Madhavan Nair, J.
1. These two second appeals arise out of O.S. No. 25 of 1919 and O.S. No. 246 of 1921 on the file of the District Muasif of Conjeeveram which were tried together and raise the question whether alienation of the murai (turn), of one Ekambara Bhattar in the Sthanika office in Sri Ekambaranatha Swami Temple in favour of a female, i.e., the grandmother of the plaintiff in O.S. No. 246 of 1921 is valid.
2. The facts are briefly these : The plaintiff in O.S. No. 25 of 1919 alleged that Ekambara Bhattar usufructuarily mortgaged his murai to one Subba Gurukkal in 1863 for Rs. 400, that Subba Gurukkal sub-mortgaged it to the ancestors of defendants 1 to 3; that he as the nearest gnati of Ekambara Bhattar, redeemed the mortgage in 1917 by paying Rs. 400 to the mother of defendant 1; that she put him in possession of the property; that, as the mortgage deed was not returned to him, defendant 4, guardian of defendants 1 to 3, taking advantage of it, leased the murai to defendant 5 as if the mortgage was still subsisting and, that defendant 5 is now trying to disturb his possession. He therefore asked for a declaration that he had redeemed the usufructuary mortgage and for an injunction to restrain the defendants from interfering with his enjoyment of the murai. The defendants amongst other pleas, raised the contention that Ekambara Bhattar executed a stridhanam deed in 1864 in favour of one Parvati conveying the suit-murai and other properties to her; that, on her death, her daughter Kamakshi inherited it and on Kamakshi's death, her daughters including Manonmani Ammal inherited the murai and that 'Manonmani Ammal, as the only surviving daughter, is entitled to it exclusively now and that the plaintiff has therefore no right to it. This Manonmani Ammal is the plaintiff in O.S. No. 246 of 1921 and the contesting defendant in that suit- is Sundara Bhattar, the plaintiff in O.S. No. 25 of 1919. On the main question she raised the same contention as those put forward by the defendants in O.S. No. 25 of 1919. She stated that Ekambara Bhattar had a brother Kumaraswami Bhattar who predeceased him; that he had no issue at all; that Kumaraswami Bhattar had a daughter called Parvati, that Ekambara Bhattar and the widow of Kumaraswami Bhattar gave the suit-murai and other properties as absolute stridhanam to Parvati and that after Parvati's death she, as the sole surviving daughter of Kamakshi, the daughter of Parvati, is entitled to the suit-murai and not defendant 1, i.e., the plaintiff in O.S. No. 25 of 1919. She also stated that her stridhanam right is valid under the Hindu law as well as according to the custom obtaining in the suit temple.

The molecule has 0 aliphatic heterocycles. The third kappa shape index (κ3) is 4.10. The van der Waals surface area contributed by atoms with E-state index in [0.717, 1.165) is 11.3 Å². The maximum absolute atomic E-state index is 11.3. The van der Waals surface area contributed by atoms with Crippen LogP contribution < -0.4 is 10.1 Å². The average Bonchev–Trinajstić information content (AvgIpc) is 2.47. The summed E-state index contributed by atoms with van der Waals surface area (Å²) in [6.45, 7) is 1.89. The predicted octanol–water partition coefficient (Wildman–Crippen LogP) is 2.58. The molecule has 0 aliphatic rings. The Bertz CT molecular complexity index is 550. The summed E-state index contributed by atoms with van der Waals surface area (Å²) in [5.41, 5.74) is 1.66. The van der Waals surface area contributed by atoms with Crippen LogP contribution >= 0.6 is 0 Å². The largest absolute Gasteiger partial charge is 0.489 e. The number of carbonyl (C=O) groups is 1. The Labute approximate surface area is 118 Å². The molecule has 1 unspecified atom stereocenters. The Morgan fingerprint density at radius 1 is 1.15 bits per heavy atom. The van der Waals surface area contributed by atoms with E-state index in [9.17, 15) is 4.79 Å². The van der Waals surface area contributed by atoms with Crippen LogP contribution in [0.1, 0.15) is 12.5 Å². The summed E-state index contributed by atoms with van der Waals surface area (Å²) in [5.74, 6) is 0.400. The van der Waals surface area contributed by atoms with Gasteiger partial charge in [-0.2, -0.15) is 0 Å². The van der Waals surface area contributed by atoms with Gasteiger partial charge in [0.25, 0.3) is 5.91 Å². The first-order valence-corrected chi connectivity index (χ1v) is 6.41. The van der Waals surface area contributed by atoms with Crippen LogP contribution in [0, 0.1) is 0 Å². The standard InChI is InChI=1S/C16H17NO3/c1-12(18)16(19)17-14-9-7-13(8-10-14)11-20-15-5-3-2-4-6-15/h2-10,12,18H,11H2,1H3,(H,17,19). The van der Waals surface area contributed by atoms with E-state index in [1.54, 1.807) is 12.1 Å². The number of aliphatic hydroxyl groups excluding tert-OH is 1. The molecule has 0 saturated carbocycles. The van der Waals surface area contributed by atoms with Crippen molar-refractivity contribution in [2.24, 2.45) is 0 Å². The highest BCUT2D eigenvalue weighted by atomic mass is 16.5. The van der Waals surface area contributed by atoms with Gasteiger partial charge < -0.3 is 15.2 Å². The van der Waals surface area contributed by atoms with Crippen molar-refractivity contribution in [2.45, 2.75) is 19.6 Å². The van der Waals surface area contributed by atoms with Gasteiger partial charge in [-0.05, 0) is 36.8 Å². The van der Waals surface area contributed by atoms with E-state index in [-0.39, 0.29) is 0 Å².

3. It is conceded that, if Manonmani's right to hold the suit-murai cannot be upheld, then the plaintiff in O.S. No. 25 of 1919 is entitled to the relief that he has asked for in his plaint. The right of Manonmani Ammal to hold the suit-murai was raised in issue 9 in O.S. No 25 of 1919 and in a more amplified form in issue 6 and the additional issues 14, 15 and 16 in her own suit, which are as follows:
Issue 6. Whether a gift of the stanika micas in favour of a female is not valid?
Issue 14. Whether the gift of the plaint-mentioned stanikam miras, which is a religious office, is valid?
Issue 15. Whether there is a custom in the community to which the parties belong justifying alienations of the hereditary offices in the plaint temple?
Issue 16. Whether such a custom is valid?
4. On these main issues the lower Courts found in favour of the contentions raised by Manonmani Ammal. In the result it was held that the plaintiff in O.S. No. 25 of 1919 had no right to redeem the mortgage but that Manonmani had. The plaintiff in O.S. No. 25 of 1919, that is defendant 1 in O.S. No. 246 of 1921, is the appellant in both these second appeals.
5. In discussing issues 13 to 16 in para. 37 of his judgment the learned District Munsif makes the observation at the close of the paragraph:
that the pleader of defendants 1 and 2 treated these issues 14 to 16 as issues to be considered as part of issue 6 which related to the capacity of a female to hold the office and not as independent issues.